Women scrolling Instagram will come across thousands of posts with the hashtag #fitspiration. Attractive, fit women in form-fitting clothes show off their “fitness lifestyles” in order to inspire other women (or satisfy narcissistic tendencies.) But do these posts actually have the opposite effect? Are they doing damage to women’s body image?
For many years, media has consistently depicted an idealized female body type which is largely unattainable for the average woman. It has been dubbed the “thin ideal.” (1) Social media has become a platform for magnifying and multiplying the effect of highlighting this depiction. It has also allowed a multitude of people to participate as well, creating posts and content of their own that reinforces the “thin ideal.”
Throw the rise of social media “influencers” into the mix and things can get really messy. In case you have been living under a rock without a smartphone, influencers are essentially popular social media accounts who are paid to promote products, ideas and even lifestyles. Often, these influencers neither use nor believe in what they are promoting.
To be completely fair, many influencers are pretty authentic when it comes to what they promote. In the fitness world, it’s a mix of the authentic and the phony. Lots of influencer accounts promote the hashtag #fitspiration. The stated goal is to motivate others to get in the gym and get to work getting fitter and healthier – and trying to look like the influencer they’re following.
Unfortunately, it may be having the opposite affect.
Researchers at Flinders University recently got 100 Australian women between the ages of 17 and 25 to take part in a study to see if posts using the #fitspiration hashtag were, well, fit-spirational. They were asked to browse posts using the hashtag and then report on their mood and motivation to work out. (2) For comparison and control purposes, they were also asked to view posts about travel and to report on their mood and body image/satisfaction.
You know the posts. The uber-fit, pretty, polished, perfectly proportioned woman with the perfect amount of glowing sweat telling them to “rise and grind,” “never miss a Monday (or insert day here)” or “train like a beast, look like a beauty.” Perfectly staged but so authentic.
What did the women in the study really think about these posts? Were they inspired to feel better about themselves? To hit the gym and “get after it?”
In a word, no. Largely, scrolling those posts had the opposite effect.
In fact, viewing these posts increased negative moods by about 5% and body dissatisfaction by nearly 7% in the sample. Meanwhile, viewing social media travel posts increased feelings of well-being by about 3%.
With regard to increased desire to exercise, the posts failed again. There was no measurable increase in the desire to exercise. However, those who did exercise after viewing #fitspiration posts reported greater exertion even though researchers measured no such increase.
With greater body dissatisfaction and no greater exercise effort, it’s apparent that whole the #fitspiration posts hit a negative nerve, they essentially failed to do what they set out to do. The authors were clear about the issue.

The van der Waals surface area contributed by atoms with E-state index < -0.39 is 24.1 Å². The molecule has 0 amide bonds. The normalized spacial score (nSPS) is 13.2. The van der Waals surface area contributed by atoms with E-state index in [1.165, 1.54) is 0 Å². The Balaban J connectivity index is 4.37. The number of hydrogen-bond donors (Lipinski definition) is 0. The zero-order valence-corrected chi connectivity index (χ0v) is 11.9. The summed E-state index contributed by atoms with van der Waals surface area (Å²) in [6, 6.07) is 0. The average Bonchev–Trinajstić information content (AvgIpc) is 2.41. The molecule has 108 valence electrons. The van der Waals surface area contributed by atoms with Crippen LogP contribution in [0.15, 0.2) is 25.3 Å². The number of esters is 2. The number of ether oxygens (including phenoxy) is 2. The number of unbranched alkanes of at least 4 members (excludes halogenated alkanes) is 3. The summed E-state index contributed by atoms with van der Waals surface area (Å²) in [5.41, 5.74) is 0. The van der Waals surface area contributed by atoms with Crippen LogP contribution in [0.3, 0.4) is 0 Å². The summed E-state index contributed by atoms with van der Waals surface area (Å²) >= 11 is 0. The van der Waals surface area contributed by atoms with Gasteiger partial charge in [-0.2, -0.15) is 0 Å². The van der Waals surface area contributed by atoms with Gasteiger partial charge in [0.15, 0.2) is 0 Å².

“When considering actual exercise behaviour, there appears to be no beneficial effect,” says Dr. Ivanka Prichard, co-deputy director of the SHAPE Research Centre (Sport, Health, Activity, Performance and Exercise) at Flinders University, in a release. “Despite their positive intentions and popularity, #fitspiration images are yet another way to make women feel worse about themselves and their bodies.”
“Close to 90% of young Australians use some form of social media, such as Facebook, Instagram, YouTube or Snapchat. Young women’s rapidly growing use of image-based platforms such as Instagram is of concern, given what we know about the impact of idealized imagery on body image,” she continues. “One of the most consistent and influential forces on young women’s body image is the media’s depiction of idealized and often unobtainable body types such as a thin and fit ideal.”
There is one bit of good news. Exercise seemed to help offset the negative impact of viewing the fitness posts. The majority of women in the study reported feeling better after working out. This was true with regard to both overall mood and their own body image.Those who browsed the posts but didn’t exercise weren’t permanently damaged. After a period of quiet rest, they were back to feeling pretty normal.
“These findings provide further evidence highlighting fitspiration and aspiring to a thin and fit ideal as a potentially harmful online trend,” Dr. Prichard concludes. “We now need more research to examine aspects of fitspiration, such as focusing on body functionality and body diversity, that might promote positive body image.”
Social media isn’t going anywhere. If anything, it is becoming more pervasive by the day. As parents, teachers, friends and as a society we would be wise to help young women (and young men) learn to develop healthy feelings of self-worth and to understand that the images they see in social media aren’t always real.
After all, not many “influencers” show you the messy parts of their mostly normal lives. If they’re going to use their influence to sell things and make money, it’s the “ooh, shiny!” parts that have to be highlighted.
Perhaps that is the first lesson of social media to teach our kids!
Keep the faith and keep after it!
- S. Grabe, L.M. Ward, J.S. HydeThe role of the media in body image concerns among women: A meta-analysis of experimental and correlational studiesPsychological Bulletin, 134 (2008), pp. 460-476, 10.1037/0033-2909.134.3.460
- Ivanka Prichard, Eliza Kavanagh, Kate E. Mulgrew, Megan S.C. Lim, Marika Tiggemann. The effect of Instagram #fitspiration images on young women’s mood, body image, and exercise behaviour, Body Image, June 2020, https://doi.org/10.1016/j.bodyim.2020.02.002